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Photocatalytic Membrane Reactor For Water Treatment

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Photocatalytic Membrane Reactor For Water Treatment

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  1. Nanocomposite Materials for Photocatalytic Degradation of Pollutants LIMPID 7 FP Collaborative European Project NMP 2012.2.2.2-6 (n. 310177) Photocatalytic Membrane Reactor For Water Treatment Ahmad Fauzi Ismail, PhD., FASc. Advanced Membrane Technology Research Centre (AMTEC) Universiti Teknologi Malaysia (UTM) Malaysia

  2. 1. Introduction • Separation processes play an important role in the chemical process industries (CPI) for purifying raw materials, recovering products streams and treatment of waste streams. • Membrane technology therefore, can be an alternative technology offering huge energy and operation cost saving. • Membrane is known as one of the most recent and advanced technology in chemical engineering for separation and purification processes. • Photocatalytic membrane reactors (PMRs) represent an interesting alternative technology based on the principles of green chemistry that is useful both in the field of water and air purification and as a synthetic pathway.

  3. Why Photocatalytic Membrane Reactors (PMRs)?

  4. PMR Configurations and Design • A PMR design depends on the process mode (dead end or cross flow, batch or continuous flow, etc.), membrane technique applied (MF, UF, NF, etc.), membrane modules used (flat sheet, hollow fiber, submerged, etc.) or the type of the light source. • Two main groups of PMRs: • Reactors with catalyst suspended in feed solution • (II) Reactors with catalyst supported in/on the membrane Parameters in PMR

  5. Submerged PMR 2 6` 11 • Feed stream • Feed tank • Flow meter • Safety valve • Pump • Pressure gage • Heater • Thermometer • PMR • Mixer • Vapor stream • Cooling tank (tower) • UV light • Hollow fiber module • Permeate tank • Recycle stream 4 5 3 8 12 9 16 13 7 10 14 16 ` 15 Vapor stream polluted water Treated water

  6. Common Configuration of PMR Light source Light source Feed Tank (1) Retentate Retentate ` Membrane module Membrane module Feed Tank Extra Feed Tank Permeate Permeate Fig. 2. PMR utilizing photocatalyst in suspension: irradiation of the membrane module. Fig. 1. PMR utilizing photocatalyst in suspension: irradiation of the membrane module. Light source Retentate Light source Feed Retentate Membrane module Feed Tank Feed Permeate Membrane module Feed Tank Permeate Fig. 4. PMR utilizing photocatalyst in suspension: irradiation of the additional reservoir (photoreactor) located between the feed tank and membrane module. Fig. 3. PMR utilizing photocatalyst in suspension: irradiation of the feed tank.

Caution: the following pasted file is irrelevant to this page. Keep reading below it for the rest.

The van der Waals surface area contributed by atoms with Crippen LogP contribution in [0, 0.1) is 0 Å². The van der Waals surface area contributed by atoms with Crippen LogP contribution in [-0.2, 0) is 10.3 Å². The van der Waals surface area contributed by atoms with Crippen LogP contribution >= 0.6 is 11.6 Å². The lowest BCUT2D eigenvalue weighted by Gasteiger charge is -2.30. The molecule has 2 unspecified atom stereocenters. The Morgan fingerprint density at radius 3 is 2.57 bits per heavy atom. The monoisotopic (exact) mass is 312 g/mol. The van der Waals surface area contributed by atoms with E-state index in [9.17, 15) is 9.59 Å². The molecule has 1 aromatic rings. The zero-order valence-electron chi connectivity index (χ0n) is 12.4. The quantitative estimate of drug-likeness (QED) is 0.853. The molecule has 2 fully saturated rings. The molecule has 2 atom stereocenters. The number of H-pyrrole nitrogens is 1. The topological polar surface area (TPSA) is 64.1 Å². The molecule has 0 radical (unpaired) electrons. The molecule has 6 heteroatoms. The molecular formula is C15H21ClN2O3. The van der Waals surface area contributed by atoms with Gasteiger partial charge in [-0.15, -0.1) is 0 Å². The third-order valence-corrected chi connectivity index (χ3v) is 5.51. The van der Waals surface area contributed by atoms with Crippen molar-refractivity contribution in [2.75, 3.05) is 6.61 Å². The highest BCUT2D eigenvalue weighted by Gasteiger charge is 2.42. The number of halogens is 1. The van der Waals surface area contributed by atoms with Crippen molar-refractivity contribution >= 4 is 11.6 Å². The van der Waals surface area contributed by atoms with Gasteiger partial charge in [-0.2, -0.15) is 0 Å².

7. PMR Schematic Diagram (AMTEC) Heater Electricity supply Motor stirrer Feed Tank N2 and O2 supplement PMR

  8. Characteristics/advantages of PMR

  9. Previous Studies on Photocatalytic Membrane Reactors **Current study allows in-situ combination of degradation and purification processes in one reactor for large and small molecules under pressure of 1000 kpa

  10. 2. Photocatalysis Membrane Preparation

  11. System Conditions

  12. 3. Morphological Studies Through the (SEM) image, attachment of nanoparticles was observed and fingerlike and spongy-like was showed.

  13. Morphological Studies • EDX image showed mapping for position of Ti in flat sheet membrane in cross section and surface images by red mappings. Cross section Surface

  14. Pore Characteristics of Nanocomposite Membrane Membrane with this range of mean pore sizes is in UF range and suitable for bilge treatment. The porosity and pore size increased with the increasing filler (MWCNT-TiO2) concentration- FLUX can be greatly increased.

  15. 4. Separation Performance The results in this Figure showed that MWCNT-TiO2 improved the performance of nanocomposite membrane in the permeation tests. The FLUX was enhanced with the increasing filler concentration in the nanocomposite membrane

  16. This profile is illustrating rejection results for nanocomposite membrane. As can be seen, the presence MWCNT-TiO2 enhanced the membrane rejection The mixture of hydrophobic filler (MWCNT) and hydrophilic filler (TiO2) increased the rejection of oil (hydrophobic characteristic)

  17. Rejection Improvement • Under pressurized condition, water molecules pass through due to • porosity of the membrane and • hydrophilicity of TiO2. • The hydrophobic oil molecules are retained at the membrane surface due to the hydrophobicity of MWCNTs

  18. GC Characterization • Figure presents the GC chromatogram of the aqueous phase of a O/W sample before UV radiation. • Toxic materials found in the oil sample are indicated in violet color.

  19. GC Characterization After photocatalytic reaction, the concentration of the toxic substances were greatly reduced.

  20. 5. Conclusion

  21. Acknowledgment LIMPID project ““Nanocomposite Materials for Photocatalytic Degradation of Pollutants” EU funded in 7 FP NMP (n.310177) iskindlyacknowledged

  22. The Membrane Team Thank You